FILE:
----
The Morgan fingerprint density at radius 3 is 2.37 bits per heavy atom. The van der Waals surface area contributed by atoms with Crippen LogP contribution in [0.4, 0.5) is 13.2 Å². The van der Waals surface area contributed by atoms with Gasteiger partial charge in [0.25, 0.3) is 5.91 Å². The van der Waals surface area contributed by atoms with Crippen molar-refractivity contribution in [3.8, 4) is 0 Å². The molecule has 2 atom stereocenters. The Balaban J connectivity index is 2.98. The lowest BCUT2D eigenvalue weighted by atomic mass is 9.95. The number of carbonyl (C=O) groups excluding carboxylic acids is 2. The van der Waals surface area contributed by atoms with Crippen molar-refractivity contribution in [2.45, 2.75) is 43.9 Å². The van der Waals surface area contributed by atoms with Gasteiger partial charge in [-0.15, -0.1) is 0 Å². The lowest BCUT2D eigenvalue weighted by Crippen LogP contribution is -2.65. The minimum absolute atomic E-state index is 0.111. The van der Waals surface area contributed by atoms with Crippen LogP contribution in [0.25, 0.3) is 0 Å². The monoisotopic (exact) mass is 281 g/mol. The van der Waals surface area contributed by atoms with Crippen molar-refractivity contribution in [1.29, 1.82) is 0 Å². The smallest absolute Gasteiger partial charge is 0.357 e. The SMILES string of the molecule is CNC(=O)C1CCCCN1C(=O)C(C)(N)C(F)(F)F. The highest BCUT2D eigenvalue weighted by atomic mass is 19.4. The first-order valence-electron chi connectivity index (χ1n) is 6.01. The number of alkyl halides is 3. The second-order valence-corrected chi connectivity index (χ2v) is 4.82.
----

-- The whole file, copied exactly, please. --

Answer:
The Morgan fingerprint density at radius 3 is 2.37 bits per heavy atom. The van der Waals surface area contributed by atoms with Crippen LogP contribution in [0.4, 0.5) is 13.2 Å². The van der Waals surface area contributed by atoms with Gasteiger partial charge in [0.25, 0.3) is 5.91 Å². The van der Waals surface area contributed by atoms with Crippen molar-refractivity contribution in [3.8, 4) is 0 Å². The molecule has 2 atom stereocenters. The Balaban J connectivity index is 2.98. The lowest BCUT2D eigenvalue weighted by atomic mass is 9.95. The number of carbonyl (C=O) groups excluding carboxylic acids is 2. The van der Waals surface area contributed by atoms with Crippen molar-refractivity contribution in [2.45, 2.75) is 43.9 Å². The van der Waals surface area contributed by atoms with Gasteiger partial charge in [-0.15, -0.1) is 0 Å². The lowest BCUT2D eigenvalue weighted by Crippen LogP contribution is -2.65. The minimum absolute atomic E-state index is 0.111. The van der Waals surface area contributed by atoms with Crippen LogP contribution in [0.25, 0.3) is 0 Å². The monoisotopic (exact) mass is 281 g/mol. The van der Waals surface area contributed by atoms with Crippen molar-refractivity contribution in [1.29, 1.82) is 0 Å². The smallest absolute Gasteiger partial charge is 0.357 e. The SMILES string of the molecule is CNC(=O)C1CCCCN1C(=O)C(C)(N)C(F)(F)F. The highest BCUT2D eigenvalue weighted by atomic mass is 19.4. The first-order valence-electron chi connectivity index (χ1n) is 6.01. The number of alkyl halides is 3. The second-order valence-corrected chi connectivity index (χ2v) is 4.82.